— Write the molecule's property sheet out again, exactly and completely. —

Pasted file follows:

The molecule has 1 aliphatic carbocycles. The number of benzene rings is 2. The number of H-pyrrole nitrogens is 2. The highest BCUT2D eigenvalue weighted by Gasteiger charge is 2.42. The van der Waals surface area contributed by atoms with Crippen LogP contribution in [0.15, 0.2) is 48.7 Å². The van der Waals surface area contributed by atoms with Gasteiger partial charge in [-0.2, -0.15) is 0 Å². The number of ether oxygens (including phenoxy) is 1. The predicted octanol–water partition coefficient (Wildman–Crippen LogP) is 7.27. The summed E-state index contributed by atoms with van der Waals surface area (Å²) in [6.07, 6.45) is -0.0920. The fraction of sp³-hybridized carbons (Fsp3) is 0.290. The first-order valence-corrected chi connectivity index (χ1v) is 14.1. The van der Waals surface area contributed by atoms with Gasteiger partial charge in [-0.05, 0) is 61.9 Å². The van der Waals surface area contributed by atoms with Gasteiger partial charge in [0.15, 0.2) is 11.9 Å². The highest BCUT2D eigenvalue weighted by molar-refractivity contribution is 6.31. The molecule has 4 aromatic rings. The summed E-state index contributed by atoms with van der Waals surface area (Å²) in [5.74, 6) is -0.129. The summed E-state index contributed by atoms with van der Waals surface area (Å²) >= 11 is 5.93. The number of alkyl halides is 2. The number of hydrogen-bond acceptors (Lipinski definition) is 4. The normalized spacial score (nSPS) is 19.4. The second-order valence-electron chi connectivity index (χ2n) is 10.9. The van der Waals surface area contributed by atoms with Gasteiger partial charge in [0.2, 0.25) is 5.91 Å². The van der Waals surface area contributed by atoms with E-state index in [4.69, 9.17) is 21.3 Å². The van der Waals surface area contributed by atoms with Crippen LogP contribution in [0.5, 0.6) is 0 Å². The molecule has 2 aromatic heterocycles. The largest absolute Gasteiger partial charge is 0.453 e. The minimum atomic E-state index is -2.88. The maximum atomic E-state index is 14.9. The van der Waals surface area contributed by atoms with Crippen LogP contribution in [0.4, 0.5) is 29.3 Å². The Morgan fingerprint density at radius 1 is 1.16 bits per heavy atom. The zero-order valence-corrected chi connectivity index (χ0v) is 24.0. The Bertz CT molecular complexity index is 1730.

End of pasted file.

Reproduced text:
The molecule has 1 aliphatic carbocycles. The number of benzene rings is 2. The number of H-pyrrole nitrogens is 2. The highest BCUT2D eigenvalue weighted by Gasteiger charge is 2.42. The van der Waals surface area contributed by atoms with Crippen LogP contribution in [0.15, 0.2) is 48.7 Å². The van der Waals surface area contributed by atoms with Gasteiger partial charge in [-0.2, -0.15) is 0 Å². The number of ether oxygens (including phenoxy) is 1. The predicted octanol–water partition coefficient (Wildman–Crippen LogP) is 7.27. The summed E-state index contributed by atoms with van der Waals surface area (Å²) in [6.07, 6.45) is -0.0920. The fraction of sp³-hybridized carbons (Fsp3) is 0.290. The first-order valence-corrected chi connectivity index (χ1v) is 14.1. The van der Waals surface area contributed by atoms with Gasteiger partial charge in [-0.05, 0) is 61.9 Å². The van der Waals surface area contributed by atoms with Gasteiger partial charge in [0.15, 0.2) is 11.9 Å². The highest BCUT2D eigenvalue weighted by molar-refractivity contribution is 6.31. The molecule has 4 aromatic rings. The summed E-state index contributed by atoms with van der Waals surface area (Å²) in [5.74, 6) is -0.129. The summed E-state index contributed by atoms with van der Waals surface area (Å²) >= 11 is 5.93. The number of alkyl halides is 2. The number of hydrogen-bond acceptors (Lipinski definition) is 4. The normalized spacial score (nSPS) is 19.4. The second-order valence-electron chi connectivity index (χ2n) is 10.9. The van der Waals surface area contributed by atoms with Gasteiger partial charge in [0.2, 0.25) is 5.91 Å². The van der Waals surface area contributed by atoms with E-state index in [4.69, 9.17) is 21.3 Å². The van der Waals surface area contributed by atoms with Crippen LogP contribution in [0.5, 0.6) is 0 Å². The molecule has 2 aromatic heterocycles. The largest absolute Gasteiger partial charge is 0.453 e. The minimum atomic E-state index is -2.88. The maximum atomic E-state index is 14.9. The van der Waals surface area contributed by atoms with Crippen LogP contribution in [0.4, 0.5) is 29.3 Å². The Morgan fingerprint density at radius 1 is 1.16 bits per heavy atom. The zero-order valence-corrected chi connectivity index (χ0v) is 24.0. The Bertz CT molecular complexity index is 1730.